Undergraduate Admission Blog

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June 22, 2017

Conferences: A True Underdog Story

Growing up, I remember my parents occasionally leaving home for a few days to attend professional conferences.  I didn’t understand back then where they were going or what they were doing (though I definitely knew I’d get some swag when they came back), but adulting means I now get to go to my own conferences and–let me tell you–they are worth the free tote bags!

Each June, the USC Office of Undergraduate Admission turns up in full force to the Western Association for College Admission Counseling conference (affectionately known as WACAC) .  In addition to networking with high school and college counselors and CRUSHING IT in the dodgeball tournament, my coworkers and I were able to attend a variety of informational sessions.  We are excited to apply what we learned to our work as admission counselors and thought you might enjoy hearing a bit about the topics covered.  Take a look at what we learned and, if you’d like to hear more about any of these subjects, let us know in the comments section!


Disclosing Disciplinary Actions

Some high schools have a policy to report disciplinary issues while others don’t, but the Common Application requires you as a student to report any transgressions that may have occurred in your high school career.  Colleges aren’t interested in punishing you (your school, and likely your parents, already did that), but they do need to understand what happened and what you learned from the experience.  If you need help writing about an issue in your past, your school counselor can be an excellent resource!  We know that part of growing up is making mistakes, but don’t make the mistake of lying (by omission or otherwise) on your application. As they say, “the truth will out”—better for you to be upfront.


Standard Principles and Guiding Practices (SPGP)

WACAC is a regional affiliate of the National Association for College Admission Counseling (NACAC).  Many colleges are members of NACAC and, as such, must follow a list of guidelines called the SPGP…Those may have been the two most boring sentences I’ve ever written, but here’s what’s important for you to know: the SPGP is a living document that is revisited every year to make sure that students are protected and able to have a fair college process.  It dictates how early college application deadlines are allowed to be, whether certain types of admission can be binding, and how colleges can contact potential transfer students.  Definitely not light reading, but if you ever wonder who watches the Watchmen, it’s nice to know that NACAC’s eyes are open!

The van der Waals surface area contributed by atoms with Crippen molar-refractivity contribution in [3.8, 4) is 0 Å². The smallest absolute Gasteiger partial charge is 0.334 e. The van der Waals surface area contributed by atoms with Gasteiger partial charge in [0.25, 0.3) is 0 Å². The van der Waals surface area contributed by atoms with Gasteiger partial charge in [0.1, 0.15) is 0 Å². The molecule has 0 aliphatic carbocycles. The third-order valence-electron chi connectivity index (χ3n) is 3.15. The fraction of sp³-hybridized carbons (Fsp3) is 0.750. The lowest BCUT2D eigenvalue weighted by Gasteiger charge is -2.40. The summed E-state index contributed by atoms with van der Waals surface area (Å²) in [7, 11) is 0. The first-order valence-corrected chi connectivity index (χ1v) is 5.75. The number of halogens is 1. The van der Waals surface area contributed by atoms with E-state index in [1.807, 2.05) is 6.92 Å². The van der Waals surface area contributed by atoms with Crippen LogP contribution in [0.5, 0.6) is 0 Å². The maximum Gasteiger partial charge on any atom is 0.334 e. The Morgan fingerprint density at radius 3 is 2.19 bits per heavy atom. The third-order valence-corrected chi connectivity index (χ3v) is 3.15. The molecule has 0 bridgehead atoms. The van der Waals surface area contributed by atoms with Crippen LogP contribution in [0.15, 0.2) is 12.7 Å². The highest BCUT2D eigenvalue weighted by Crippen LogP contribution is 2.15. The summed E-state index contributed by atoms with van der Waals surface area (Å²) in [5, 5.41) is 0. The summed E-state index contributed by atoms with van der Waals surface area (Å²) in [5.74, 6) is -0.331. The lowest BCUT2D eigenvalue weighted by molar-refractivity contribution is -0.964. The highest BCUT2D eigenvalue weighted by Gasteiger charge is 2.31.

Working with Military Veterans

Figuring out the best way to use your GI Bill education benefits can be confusing, so make sure to research all of your options!  Because only a certain period of time will be covered, it’s important to consider your long term plans.  Do you want to earn your Bachelor’s Degree after attending community college?  You will likely want to hold off in activating your benefits until you start at a four year institution in order to maximize your funds.  In addition to tuition benefits, many colleges offer a variety of academic and social services to veterans. Take a look at what programs are out there to help facilitate your transition to college.


The SAT vs. the ACT

Standardized testing is always an interesting topic to counselors, students, and parents alike…just sit down at any holiday meal and someone is likely to bring it up!  The dust has finally begun to settle from the first round of the new SAT, and one thing has remained clear—neither the SAT nor ACT is “best.”  Different students perform better on different tests, so take whichever makes the most sense for you!  This isn’t just a platitude (the data is actually in), so it’s time to stop worrying about the changes and focus on brushing up your skills so that you can perform your best!


The Effects of Gentrification

Did you know that 80% of universities in the state of California are located in the counties with the highest cost of living?  (I didn’t!)  The cost of attending a college doesn’t only include tuition, and scholarships often don’t cover additional costs like room and board.  As you research colleges, use the net price calculators to see how housing costs might affect your final bill.  If you won’t be living in campus housing all four years, take a look at average rent in the area.  You want to make sure you have the full financial picture before committing to a school.


The sessions at the conference covered so many topics and there simply isn’t time to lay them all out in this blog post.  My hope, however, is that you’ve learned a little and caught a glimpse of the passion college counselors and admission representatives have for building their skills and knowledge in order to help students like you. Also, I want to reiterate that USC admission counselors are AMAZING at dodgeball.

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